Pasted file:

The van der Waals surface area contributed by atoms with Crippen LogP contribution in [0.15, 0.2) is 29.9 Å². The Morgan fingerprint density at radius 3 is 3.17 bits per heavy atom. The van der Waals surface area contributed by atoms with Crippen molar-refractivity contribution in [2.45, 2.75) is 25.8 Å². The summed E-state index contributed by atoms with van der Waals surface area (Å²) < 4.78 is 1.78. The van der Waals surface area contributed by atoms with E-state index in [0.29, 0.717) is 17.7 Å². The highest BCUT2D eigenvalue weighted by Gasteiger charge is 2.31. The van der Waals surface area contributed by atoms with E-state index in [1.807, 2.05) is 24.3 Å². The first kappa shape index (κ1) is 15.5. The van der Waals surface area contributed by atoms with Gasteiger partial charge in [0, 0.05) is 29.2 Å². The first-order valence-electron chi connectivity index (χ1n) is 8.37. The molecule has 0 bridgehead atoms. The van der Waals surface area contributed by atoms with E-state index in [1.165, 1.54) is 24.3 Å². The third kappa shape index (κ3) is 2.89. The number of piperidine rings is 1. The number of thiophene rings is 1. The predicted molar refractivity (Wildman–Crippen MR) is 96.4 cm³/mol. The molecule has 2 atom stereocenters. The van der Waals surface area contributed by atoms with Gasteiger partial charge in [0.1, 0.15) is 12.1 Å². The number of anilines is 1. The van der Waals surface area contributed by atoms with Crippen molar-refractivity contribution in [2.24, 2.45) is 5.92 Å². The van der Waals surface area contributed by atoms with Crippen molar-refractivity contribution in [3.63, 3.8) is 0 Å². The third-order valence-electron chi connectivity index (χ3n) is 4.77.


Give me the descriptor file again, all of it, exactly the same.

The van der Waals surface area contributed by atoms with Crippen LogP contribution in [0.15, 0.2) is 29.9 Å². The Morgan fingerprint density at radius 3 is 3.17 bits per heavy atom. The van der Waals surface area contributed by atoms with Crippen molar-refractivity contribution in [2.45, 2.75) is 25.8 Å². The summed E-state index contributed by atoms with van der Waals surface area (Å²) < 4.78 is 1.78. The van der Waals surface area contributed by atoms with E-state index in [0.29, 0.717) is 17.7 Å². The highest BCUT2D eigenvalue weighted by Gasteiger charge is 2.31. The van der Waals surface area contributed by atoms with E-state index in [1.807, 2.05) is 24.3 Å². The first kappa shape index (κ1) is 15.5. The van der Waals surface area contributed by atoms with Gasteiger partial charge in [0, 0.05) is 29.2 Å². The first-order valence-electron chi connectivity index (χ1n) is 8.37. The molecule has 0 bridgehead atoms. The van der Waals surface area contributed by atoms with E-state index in [1.165, 1.54) is 24.3 Å². The third kappa shape index (κ3) is 2.89. The number of piperidine rings is 1. The number of thiophene rings is 1. The predicted molar refractivity (Wildman–Crippen MR) is 96.4 cm³/mol. The molecule has 2 atom stereocenters. The van der Waals surface area contributed by atoms with Gasteiger partial charge in [0.1, 0.15) is 12.1 Å². The number of anilines is 1. The van der Waals surface area contributed by atoms with Crippen molar-refractivity contribution in [2.24, 2.45) is 5.92 Å². The van der Waals surface area contributed by atoms with Crippen molar-refractivity contribution in [3.63, 3.8) is 0 Å². The third-order valence-electron chi connectivity index (χ3n) is 4.77.